...but we don't want to let go of the good ones. The birthday champagne, the toasts at a wedding, the cocktails on holiday.

If you start on your sober journey with even the slightest suspicion that you will be able, at some point, to drink 'normally' then you are unlikely to succeed.

This is because as soon as you hit a hurdle, the wine witch will start telling you that you've done so well. You've 're-calibrated'. You'll never go back to drinking the way you were. Of COURSE you can just have the one...

Then, within a few weeks, you'll be back to where you started, just more so. Because that's how addiction works.

The truth is that if you are addicted to alcohol, if you are an 'all-or-nothing' person, not only is moderation not possible, but it's exhausting. 

It is way easier to just quit altogether, and - after a few difficult months, you'll find a freedom and serenity you didn't think possible.

So, if you haven't yet quit, and you're not yet totally sure about this one, then experiment. Try just drinking one small glass of wine a day and see if it's possible. Or does it drive you crazy?

Have you given up before, for January maybe, and sworn that you'd drink moderately in the future? How did that work out?

Did you ever smoke? If so, were you just a 'social smoker' or were you a total addict? If you quit smoking, do you believe that just one cigarette would send you right back to a packet a day? What makes you think you'll be different with alcohol?

Are you one of life's natural moderators, or are you an all-or-nothing type?

If you CAN drink sensibly, moderately and happily, then go ahead!

But, if you've tried this many times and failed, if you want to quit altogether, forever, than you need to know, deep down to your bones, that moderation is NOT AN OPTION.

By the time I finally quit, three years ago (did I say that already?) I had tried, and failed, to moderate for years.

I'd given up drinking for months at a time, then just one drink would send me spiralling back, like landing on the longest snake in a game of Snakes and Ladders.

I knew I couldn't do it, and - more importantly - I knew that trying to moderate would always make me miserable, as it was sapping away my self-esteem. Every time I failed I hated myself more.

2. Connection

In Johann Hari's incredible TED talk on addiction, he ends with the words the opposite of addiction is connection.

One of the fundamental reasons for AA's success is the 'fellowship of the rooms' - the other people you meet who share their stories and help you on your way, then encourage you to help others in the same way.

I didn't go to AA, but it was the connections I found through the internet that made such a big difference.

Through this blog, and through Soberistas.com, I found women (and men) just like me, who made me feel less alone and showed me the way forward. Whenever I was tempted to drown everything out in a bucket of sauvignon blanc, I'd think about how I'd feel if I let them down.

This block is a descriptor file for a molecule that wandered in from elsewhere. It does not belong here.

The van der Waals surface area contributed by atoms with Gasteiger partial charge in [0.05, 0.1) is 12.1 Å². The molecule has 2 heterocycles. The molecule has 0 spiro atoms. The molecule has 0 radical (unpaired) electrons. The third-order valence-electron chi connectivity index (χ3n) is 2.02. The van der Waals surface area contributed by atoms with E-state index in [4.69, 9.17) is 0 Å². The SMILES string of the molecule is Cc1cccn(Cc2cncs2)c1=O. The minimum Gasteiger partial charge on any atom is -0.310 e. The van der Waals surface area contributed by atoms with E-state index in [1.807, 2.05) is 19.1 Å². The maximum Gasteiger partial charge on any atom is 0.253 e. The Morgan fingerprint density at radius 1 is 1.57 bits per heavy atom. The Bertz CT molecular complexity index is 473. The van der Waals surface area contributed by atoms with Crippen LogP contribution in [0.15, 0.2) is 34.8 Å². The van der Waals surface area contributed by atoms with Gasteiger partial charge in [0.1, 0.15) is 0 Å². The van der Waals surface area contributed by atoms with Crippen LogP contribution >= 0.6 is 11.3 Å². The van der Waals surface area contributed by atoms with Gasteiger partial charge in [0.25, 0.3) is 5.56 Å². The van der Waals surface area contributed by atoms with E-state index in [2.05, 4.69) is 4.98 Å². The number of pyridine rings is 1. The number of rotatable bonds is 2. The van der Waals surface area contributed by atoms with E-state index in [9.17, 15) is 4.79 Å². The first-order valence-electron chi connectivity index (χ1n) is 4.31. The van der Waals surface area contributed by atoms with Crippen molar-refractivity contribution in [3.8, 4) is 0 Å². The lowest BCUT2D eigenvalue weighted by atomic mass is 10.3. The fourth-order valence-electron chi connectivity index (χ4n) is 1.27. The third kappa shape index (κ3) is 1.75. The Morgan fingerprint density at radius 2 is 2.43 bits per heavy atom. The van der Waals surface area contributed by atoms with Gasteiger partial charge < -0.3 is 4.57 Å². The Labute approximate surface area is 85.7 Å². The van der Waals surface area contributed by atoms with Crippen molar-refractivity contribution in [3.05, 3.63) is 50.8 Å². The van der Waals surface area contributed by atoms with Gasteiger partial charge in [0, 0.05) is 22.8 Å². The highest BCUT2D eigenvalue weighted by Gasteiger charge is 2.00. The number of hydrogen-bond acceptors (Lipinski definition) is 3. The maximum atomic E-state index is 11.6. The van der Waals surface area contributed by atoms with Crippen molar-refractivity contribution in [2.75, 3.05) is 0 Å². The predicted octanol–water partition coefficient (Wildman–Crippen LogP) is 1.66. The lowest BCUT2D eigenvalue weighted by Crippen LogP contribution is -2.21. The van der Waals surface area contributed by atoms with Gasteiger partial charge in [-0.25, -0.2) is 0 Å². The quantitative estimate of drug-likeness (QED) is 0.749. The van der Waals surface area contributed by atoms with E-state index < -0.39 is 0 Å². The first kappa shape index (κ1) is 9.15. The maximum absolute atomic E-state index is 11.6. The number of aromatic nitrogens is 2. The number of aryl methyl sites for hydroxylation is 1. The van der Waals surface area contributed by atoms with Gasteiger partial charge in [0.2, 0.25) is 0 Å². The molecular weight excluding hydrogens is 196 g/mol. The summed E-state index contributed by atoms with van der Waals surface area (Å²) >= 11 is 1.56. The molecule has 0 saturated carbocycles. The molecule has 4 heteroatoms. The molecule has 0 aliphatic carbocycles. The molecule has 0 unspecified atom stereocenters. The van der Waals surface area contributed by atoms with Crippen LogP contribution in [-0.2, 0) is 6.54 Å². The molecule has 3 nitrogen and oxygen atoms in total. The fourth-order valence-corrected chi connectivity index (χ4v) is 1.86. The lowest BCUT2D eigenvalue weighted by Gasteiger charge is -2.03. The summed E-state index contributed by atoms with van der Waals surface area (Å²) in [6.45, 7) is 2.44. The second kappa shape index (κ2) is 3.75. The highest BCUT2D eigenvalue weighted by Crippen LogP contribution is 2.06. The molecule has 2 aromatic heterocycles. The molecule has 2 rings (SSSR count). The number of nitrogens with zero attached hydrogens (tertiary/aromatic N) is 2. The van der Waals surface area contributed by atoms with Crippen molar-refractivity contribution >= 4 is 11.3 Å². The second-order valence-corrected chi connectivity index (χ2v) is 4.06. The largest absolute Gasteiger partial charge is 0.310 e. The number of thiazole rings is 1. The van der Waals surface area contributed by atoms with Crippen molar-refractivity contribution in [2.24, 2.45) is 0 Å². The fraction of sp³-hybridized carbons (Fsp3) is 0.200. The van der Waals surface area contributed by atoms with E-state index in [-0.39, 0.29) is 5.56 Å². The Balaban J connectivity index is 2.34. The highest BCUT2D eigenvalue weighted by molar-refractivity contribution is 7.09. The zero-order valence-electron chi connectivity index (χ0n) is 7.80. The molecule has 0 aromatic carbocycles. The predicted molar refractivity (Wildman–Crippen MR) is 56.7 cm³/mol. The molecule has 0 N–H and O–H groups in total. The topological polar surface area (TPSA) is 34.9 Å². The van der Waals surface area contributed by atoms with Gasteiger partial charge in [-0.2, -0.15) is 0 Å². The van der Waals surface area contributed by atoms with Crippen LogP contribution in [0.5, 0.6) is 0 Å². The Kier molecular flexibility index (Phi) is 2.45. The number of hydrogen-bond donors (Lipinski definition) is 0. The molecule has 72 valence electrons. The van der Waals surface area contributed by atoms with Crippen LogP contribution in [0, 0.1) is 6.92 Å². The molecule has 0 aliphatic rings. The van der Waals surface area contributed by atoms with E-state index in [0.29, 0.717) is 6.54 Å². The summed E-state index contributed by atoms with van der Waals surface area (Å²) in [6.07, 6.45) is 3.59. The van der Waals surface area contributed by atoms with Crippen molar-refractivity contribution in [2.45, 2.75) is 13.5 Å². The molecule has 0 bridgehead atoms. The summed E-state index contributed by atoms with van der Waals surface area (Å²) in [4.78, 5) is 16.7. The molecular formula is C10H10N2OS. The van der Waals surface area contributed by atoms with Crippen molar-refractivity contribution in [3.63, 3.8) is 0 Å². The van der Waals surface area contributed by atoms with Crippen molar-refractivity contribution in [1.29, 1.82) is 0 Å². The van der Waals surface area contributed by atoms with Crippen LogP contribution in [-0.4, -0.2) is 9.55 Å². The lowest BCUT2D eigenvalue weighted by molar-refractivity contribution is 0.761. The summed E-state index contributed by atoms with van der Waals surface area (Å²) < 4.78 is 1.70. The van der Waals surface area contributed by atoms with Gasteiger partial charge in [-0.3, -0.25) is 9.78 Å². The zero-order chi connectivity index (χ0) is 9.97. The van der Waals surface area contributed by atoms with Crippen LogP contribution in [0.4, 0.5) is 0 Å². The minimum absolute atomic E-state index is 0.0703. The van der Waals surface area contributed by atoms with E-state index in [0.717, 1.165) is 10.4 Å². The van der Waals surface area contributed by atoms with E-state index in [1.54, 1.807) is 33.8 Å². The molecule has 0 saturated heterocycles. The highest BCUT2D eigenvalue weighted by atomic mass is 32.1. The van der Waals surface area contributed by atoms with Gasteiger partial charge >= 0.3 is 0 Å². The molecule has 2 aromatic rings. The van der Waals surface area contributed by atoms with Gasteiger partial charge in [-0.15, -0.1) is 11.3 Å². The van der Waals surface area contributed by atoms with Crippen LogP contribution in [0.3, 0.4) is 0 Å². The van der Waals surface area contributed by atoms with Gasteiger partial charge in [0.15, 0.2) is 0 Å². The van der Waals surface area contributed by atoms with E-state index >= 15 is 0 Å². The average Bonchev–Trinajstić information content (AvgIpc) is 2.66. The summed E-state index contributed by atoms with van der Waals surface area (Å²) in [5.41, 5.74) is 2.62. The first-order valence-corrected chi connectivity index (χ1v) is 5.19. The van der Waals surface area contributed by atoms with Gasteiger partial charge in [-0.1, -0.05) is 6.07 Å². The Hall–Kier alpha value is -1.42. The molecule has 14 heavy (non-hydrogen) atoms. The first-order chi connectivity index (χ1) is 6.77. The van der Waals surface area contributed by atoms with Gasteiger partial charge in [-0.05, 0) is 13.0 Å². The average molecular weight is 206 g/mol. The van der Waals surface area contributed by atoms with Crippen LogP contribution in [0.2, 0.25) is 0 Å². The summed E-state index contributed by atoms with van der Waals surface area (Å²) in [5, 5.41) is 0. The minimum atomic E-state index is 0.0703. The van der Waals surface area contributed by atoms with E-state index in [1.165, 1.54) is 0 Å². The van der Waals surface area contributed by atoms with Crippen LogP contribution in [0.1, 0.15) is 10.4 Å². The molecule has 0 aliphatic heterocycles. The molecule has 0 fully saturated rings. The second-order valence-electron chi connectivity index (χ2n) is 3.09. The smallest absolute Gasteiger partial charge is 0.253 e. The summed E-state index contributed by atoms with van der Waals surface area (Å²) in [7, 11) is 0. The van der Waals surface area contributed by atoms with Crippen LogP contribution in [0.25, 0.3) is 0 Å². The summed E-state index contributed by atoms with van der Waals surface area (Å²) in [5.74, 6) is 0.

It doesn't matter where you find your tribe - at AA, SMART Recovery, Club Soda, Soberistas, right here - so long as you find one.

Don't try to do this alone. There's no need to!

3. Belief

I get hundreds of e-mails from people about quitting drinking, and I can generally tell who is going to succeed and who isn't (just yet).

The ones who say 'Today is Day One and I am SO EXCITED!' will make it, and the ones who say 'I know I have to quit and I'm going to try really hard, but I don't think I can do it', won't.

That's because the most important secret to success is really believing that you can do it, and being excited about it.

If you start on this journey thinking that you are depriving yourself of something, then you will never be happy sober. It's like being on a never-ending crash diet.

Instead, you need to believe that you have nothing to lose and everything to gain. Life isn't ever going to be the same again - it's going to be WAY BETTER (once you're past the hard first few months).

What made me switch from dread to excitement was reading the book Kick the Drink, Easily by Jason Vale. It made me totally change the way I thought about booze. Alan Carr's book does the same thing, as does Annie Grace's This Naked Mind. 

Pick whichever one of those suits you best and read it.

I also recommend (obviously) reading The Sober Diaries (click here, and choose the 'look inside' feature to read the first few chapters free!) if you want to see all the ups and downs, comedy and tears, of the first year without booze, and how it will totally transform your life.

Picture the future as you want it to be - imagine yourself with more energy, more money, a better parent and partner and friend, thinner - imagine liking yourself again. All of that is possible!

If you can do those three things - know you're not a moderator, find a tribe and be excited, then you'll make it. And it will be amazing.

Now, I'm off to eat a piece of cake larger than my own head.

Love to you all,

SM x

P.S. If you are in the USA, you can find The Sober Diaries here.
P.P.S. You can now follow me on Instagram @clare_pooley and Twitter @cpooleywriter


Saturday, 24 February 2018

Sober Birthdays


As IT'S MY BIRTHDAY, I thought it would be a good time to reflect on birthdays past (drunk) and present (sober)...

In the last of the drinking years, I'd begun to greet birthdays with a mixture of excitement and dread.

I'd be excited because a birthday is one of the only days of the year when you can properly let your hair down without any guilt or remorse. On a birthday, anything goes, and you have to be forgiven any bad behaviour, right?

But I'd dread birthdays too. Another year gone of nothing much changing and nothing much happening. More broken promises and unfulfilled dreams.

And I knew that it was likely to spin out of control. Which it inevitably did...

I would wake up on my birthday morning, and have to cope with three very excited children with a hangover. Because the night before had been the eve of my birthday! A great excuse to indulge a little more than normal.